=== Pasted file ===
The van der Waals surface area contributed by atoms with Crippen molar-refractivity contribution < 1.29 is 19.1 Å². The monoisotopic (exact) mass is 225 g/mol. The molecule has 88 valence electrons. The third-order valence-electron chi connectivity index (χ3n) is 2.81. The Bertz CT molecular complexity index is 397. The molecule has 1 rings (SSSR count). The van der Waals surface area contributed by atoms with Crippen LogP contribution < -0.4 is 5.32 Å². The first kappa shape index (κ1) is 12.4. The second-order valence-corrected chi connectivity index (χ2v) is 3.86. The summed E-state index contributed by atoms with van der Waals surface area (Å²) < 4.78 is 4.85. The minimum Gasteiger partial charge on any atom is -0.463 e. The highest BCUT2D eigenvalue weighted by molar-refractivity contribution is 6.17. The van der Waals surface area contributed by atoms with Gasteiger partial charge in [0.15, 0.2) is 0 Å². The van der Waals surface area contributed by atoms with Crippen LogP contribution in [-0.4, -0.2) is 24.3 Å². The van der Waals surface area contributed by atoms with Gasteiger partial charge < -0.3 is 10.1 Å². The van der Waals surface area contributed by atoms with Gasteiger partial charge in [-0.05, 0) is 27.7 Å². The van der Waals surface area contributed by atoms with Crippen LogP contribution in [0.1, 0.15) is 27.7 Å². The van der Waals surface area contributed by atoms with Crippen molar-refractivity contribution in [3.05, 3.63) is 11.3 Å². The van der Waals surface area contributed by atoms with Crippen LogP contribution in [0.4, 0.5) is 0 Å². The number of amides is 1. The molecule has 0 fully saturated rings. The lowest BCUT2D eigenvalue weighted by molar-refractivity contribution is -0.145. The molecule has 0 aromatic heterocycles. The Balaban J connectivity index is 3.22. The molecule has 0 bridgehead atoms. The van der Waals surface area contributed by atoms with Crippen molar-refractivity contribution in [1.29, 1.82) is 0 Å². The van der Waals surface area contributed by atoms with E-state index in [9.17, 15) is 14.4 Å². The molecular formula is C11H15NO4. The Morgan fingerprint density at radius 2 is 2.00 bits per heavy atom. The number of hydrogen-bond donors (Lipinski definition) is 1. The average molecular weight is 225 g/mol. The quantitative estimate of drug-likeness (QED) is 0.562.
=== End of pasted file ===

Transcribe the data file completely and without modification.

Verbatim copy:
The van der Waals surface area contributed by atoms with Crippen molar-refractivity contribution < 1.29 is 19.1 Å². The monoisotopic (exact) mass is 225 g/mol. The molecule has 88 valence electrons. The third-order valence-electron chi connectivity index (χ3n) is 2.81. The Bertz CT molecular complexity index is 397. The molecule has 1 rings (SSSR count). The van der Waals surface area contributed by atoms with Crippen LogP contribution < -0.4 is 5.32 Å². The first kappa shape index (κ1) is 12.4. The second-order valence-corrected chi connectivity index (χ2v) is 3.86. The summed E-state index contributed by atoms with van der Waals surface area (Å²) < 4.78 is 4.85. The minimum Gasteiger partial charge on any atom is -0.463 e. The highest BCUT2D eigenvalue weighted by molar-refractivity contribution is 6.17. The van der Waals surface area contributed by atoms with Gasteiger partial charge in [0.15, 0.2) is 0 Å². The van der Waals surface area contributed by atoms with Crippen LogP contribution in [-0.4, -0.2) is 24.3 Å². The van der Waals surface area contributed by atoms with Gasteiger partial charge < -0.3 is 10.1 Å². The van der Waals surface area contributed by atoms with Gasteiger partial charge in [-0.05, 0) is 27.7 Å². The van der Waals surface area contributed by atoms with Crippen LogP contribution in [0.1, 0.15) is 27.7 Å². The van der Waals surface area contributed by atoms with Crippen molar-refractivity contribution in [3.05, 3.63) is 11.3 Å². The van der Waals surface area contributed by atoms with Crippen LogP contribution in [0.4, 0.5) is 0 Å². The number of amides is 1. The molecule has 0 fully saturated rings. The lowest BCUT2D eigenvalue weighted by molar-refractivity contribution is -0.145. The molecule has 0 aromatic heterocycles. The Balaban J connectivity index is 3.22. The molecule has 0 bridgehead atoms. The van der Waals surface area contributed by atoms with Crippen molar-refractivity contribution in [1.29, 1.82) is 0 Å². The van der Waals surface area contributed by atoms with E-state index in [9.17, 15) is 14.4 Å². The molecular formula is C11H15NO4. The Morgan fingerprint density at radius 2 is 2.00 bits per heavy atom. The number of hydrogen-bond donors (Lipinski definition) is 1. The average molecular weight is 225 g/mol. The quantitative estimate of drug-likeness (QED) is 0.562.